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Street Race Truck More... The Toolbox

Quick Change Bolt On Components for a Modified Race Car


There is a large offering of bolt on components that are used on quick change rear ends, which make outfitting the rear end for your chassis very easy. Many of the components can be bolted on before putting it under the car. I like to stack the cardboard dividers up that came out of the quick change box to raise the rear end up off the ground. This creates the perfect working height when sitting on a rolling shop stool.

This is how a bare Winters Modified Quick Change Rear End will look once you get it out of the box. If you get the complete quick change kit it comes with hubs, axles, brake rotors, and all the hardware, bearings, and seals needed, but they will require assembly. If you already have a quick change rear end, but need the hubs and hardware then Grand National Rear Hub Kit could be used. This hub kit is for axle tube ends that use 2.5” ID bearings for both inner and outer bearings.

One thing that is much quicker and easier than a 9” is the torque link brackets. With a quick change it’s a simple bolt on installation. AFCO Quick Change Torque Top Link Brackets work well with a variety of chassis since there are several hole locations for the torque link to mount to. One thing I also did was use four Crank Drive Mandrel Bolts for the brackets. These are also used for drive mandrels, but it just so happens they are the perfect length and thread size for the quick change as well. These brackets also have two 3/8” bolt holes in the mid-section. I used 6” long 3/8” bolts and cut some 3/8” ID tubing to span between the brackets in order to keep the brackets nice and rigid.

On 4 bar suspensions the birdcages are a very simple bolt on. The BSB bearing birdcages come with the locating clamps, rod end spacers, and shock mount swivels (only one swivel on the RH birdcage). With all the birdcage equipment coming in one box this makes sure that you will not be missing something once you are ready to install them.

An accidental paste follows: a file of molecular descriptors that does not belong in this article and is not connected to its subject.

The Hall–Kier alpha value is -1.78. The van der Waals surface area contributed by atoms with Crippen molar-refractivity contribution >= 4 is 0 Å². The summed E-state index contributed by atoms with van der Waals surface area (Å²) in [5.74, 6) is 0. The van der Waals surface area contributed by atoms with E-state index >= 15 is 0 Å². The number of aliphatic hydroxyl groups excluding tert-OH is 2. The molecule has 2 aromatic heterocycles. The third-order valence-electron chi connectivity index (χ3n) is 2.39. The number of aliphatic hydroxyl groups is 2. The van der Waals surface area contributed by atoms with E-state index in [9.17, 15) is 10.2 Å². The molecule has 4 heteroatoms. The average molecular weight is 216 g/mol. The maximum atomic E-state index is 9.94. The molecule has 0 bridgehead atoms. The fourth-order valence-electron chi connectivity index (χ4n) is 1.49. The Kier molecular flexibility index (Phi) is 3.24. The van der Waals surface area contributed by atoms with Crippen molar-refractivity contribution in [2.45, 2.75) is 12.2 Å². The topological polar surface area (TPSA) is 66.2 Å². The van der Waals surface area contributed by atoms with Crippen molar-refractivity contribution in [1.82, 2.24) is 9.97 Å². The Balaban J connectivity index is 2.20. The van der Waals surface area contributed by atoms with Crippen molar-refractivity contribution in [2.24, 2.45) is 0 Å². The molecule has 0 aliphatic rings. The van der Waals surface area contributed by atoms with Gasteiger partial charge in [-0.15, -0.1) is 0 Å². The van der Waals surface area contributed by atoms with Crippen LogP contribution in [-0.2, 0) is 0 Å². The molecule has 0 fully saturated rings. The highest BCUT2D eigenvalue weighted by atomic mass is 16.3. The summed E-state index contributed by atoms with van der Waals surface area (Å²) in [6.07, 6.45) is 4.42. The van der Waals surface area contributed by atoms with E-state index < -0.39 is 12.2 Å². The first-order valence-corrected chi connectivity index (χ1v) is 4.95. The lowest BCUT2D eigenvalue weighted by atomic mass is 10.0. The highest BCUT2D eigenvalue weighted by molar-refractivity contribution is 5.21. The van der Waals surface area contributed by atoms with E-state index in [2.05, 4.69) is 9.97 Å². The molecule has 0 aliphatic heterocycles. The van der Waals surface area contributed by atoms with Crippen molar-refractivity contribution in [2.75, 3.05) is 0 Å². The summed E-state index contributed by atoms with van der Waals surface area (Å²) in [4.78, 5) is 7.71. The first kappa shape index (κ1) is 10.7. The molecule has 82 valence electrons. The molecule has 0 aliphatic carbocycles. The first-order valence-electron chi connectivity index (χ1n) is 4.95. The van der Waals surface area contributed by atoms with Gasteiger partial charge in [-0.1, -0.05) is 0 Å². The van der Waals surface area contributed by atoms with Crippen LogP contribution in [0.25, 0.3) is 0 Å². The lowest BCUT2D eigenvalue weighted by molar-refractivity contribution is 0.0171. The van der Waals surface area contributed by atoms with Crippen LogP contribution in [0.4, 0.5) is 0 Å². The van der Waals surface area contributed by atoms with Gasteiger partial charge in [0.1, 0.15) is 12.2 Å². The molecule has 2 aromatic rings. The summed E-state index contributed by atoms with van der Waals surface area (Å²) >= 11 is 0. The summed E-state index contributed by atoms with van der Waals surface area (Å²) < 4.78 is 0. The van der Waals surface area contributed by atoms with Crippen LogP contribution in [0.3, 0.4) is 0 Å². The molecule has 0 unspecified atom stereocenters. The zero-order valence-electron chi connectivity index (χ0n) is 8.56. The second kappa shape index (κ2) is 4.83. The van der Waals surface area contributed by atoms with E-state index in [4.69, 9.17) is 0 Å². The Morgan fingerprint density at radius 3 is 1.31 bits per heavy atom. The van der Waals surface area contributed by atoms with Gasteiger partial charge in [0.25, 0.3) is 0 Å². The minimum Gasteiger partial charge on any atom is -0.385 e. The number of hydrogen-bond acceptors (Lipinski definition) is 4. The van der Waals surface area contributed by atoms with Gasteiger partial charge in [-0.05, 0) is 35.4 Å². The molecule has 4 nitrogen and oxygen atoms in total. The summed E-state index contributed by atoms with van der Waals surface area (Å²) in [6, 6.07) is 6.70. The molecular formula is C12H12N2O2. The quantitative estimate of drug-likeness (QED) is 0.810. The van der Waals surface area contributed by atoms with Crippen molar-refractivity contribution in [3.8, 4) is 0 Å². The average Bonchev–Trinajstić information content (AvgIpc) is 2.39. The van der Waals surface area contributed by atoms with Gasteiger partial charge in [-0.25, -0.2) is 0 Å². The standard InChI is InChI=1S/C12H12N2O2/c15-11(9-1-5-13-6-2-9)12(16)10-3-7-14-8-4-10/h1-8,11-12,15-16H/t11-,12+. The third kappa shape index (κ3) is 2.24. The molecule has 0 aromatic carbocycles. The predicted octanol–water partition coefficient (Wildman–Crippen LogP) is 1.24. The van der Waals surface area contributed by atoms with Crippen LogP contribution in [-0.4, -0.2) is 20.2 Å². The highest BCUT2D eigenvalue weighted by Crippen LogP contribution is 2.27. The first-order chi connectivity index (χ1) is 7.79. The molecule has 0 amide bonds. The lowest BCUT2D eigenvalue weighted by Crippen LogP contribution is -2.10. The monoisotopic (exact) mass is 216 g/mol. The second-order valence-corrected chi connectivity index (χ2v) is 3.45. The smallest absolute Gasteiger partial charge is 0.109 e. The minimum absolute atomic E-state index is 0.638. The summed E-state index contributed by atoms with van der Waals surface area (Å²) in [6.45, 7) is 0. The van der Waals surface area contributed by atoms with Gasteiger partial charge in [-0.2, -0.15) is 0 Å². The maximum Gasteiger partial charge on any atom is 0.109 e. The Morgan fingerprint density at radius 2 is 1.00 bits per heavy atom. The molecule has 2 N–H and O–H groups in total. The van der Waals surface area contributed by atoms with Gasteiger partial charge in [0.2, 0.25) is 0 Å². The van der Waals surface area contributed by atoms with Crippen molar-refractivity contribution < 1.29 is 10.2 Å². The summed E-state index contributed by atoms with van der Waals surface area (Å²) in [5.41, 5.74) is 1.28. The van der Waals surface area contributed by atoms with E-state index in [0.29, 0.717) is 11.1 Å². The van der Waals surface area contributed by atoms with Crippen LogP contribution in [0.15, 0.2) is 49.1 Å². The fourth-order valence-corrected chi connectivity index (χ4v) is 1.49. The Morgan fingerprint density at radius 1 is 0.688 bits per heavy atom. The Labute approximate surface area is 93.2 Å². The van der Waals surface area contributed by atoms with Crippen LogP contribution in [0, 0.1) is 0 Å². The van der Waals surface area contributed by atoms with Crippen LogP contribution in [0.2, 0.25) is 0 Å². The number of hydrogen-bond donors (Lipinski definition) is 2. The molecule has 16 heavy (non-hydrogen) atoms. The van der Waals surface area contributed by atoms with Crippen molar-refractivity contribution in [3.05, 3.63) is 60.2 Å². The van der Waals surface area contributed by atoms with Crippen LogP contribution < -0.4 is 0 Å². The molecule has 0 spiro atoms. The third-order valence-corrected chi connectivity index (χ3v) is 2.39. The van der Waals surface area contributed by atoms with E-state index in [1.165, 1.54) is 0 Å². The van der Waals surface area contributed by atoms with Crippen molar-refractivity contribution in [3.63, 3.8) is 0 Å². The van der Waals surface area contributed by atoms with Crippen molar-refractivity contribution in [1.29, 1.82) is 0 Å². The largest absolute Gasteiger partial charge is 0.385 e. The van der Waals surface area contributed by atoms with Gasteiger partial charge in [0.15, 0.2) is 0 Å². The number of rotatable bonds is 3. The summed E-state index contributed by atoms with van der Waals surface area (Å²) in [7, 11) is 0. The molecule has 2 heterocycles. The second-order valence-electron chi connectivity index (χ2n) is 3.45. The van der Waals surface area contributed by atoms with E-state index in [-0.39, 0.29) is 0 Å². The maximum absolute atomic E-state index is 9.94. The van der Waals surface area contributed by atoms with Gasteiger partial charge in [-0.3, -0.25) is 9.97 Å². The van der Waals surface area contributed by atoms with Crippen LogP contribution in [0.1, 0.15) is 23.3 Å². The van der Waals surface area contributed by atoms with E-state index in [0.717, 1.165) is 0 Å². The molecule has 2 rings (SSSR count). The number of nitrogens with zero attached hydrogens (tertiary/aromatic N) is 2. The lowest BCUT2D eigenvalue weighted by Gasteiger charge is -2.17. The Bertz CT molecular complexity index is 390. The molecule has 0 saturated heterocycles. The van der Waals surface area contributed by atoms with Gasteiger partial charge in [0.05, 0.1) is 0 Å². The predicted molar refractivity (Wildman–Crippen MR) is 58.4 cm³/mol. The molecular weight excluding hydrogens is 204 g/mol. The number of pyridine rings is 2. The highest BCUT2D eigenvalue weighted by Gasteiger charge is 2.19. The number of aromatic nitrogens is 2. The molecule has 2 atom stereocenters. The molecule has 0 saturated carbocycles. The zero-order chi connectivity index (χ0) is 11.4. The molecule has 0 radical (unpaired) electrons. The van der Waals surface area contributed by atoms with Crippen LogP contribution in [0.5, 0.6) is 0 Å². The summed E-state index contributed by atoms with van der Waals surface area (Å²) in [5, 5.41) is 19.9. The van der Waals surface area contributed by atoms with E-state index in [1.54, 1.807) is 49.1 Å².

Continuing on down the axle tube you can now install your brake floater and/or caliper clamp brackets. I used a BSB Steel Bearing Brake Floater on the left as well as Speedway Caliper Clamp Bracket on the right. Be sure to drill and tap for two 3/8” bolts through the clamp bracket and into the axle tube. Another option is to put a couple inches of weld on the clamp in an area that is easy to access if you need to grind the weld back off for birdcage removal.

For J bar brackets there are many choices these days, but the climbing brackets are very popular for ease of use and being able to make small height adjustments. The Wehrs Machine Quick Change Pinion Mount Climber will make adjustments quick and easy.

At this point I like to get the rear end placed under the car. Once the hubs and brakes get installed the assembly gets pretty heavy to maneuver for one person. You sure don’t want to drop it off the jack as you are raising it up and connecting the 4 link bars, J bar, and pull bar.

For brake calipers I used AFCO RH Caliper and AFCO LH Caliper as well as Speedway GM Brake Caliper Slide Bolts. One thing I really like about the AFCO calipers is that they are zinc plated, which holds up well and keeps the calipers from rusting. Brake fluid doesn’t affect the zinc plating like it does paint.

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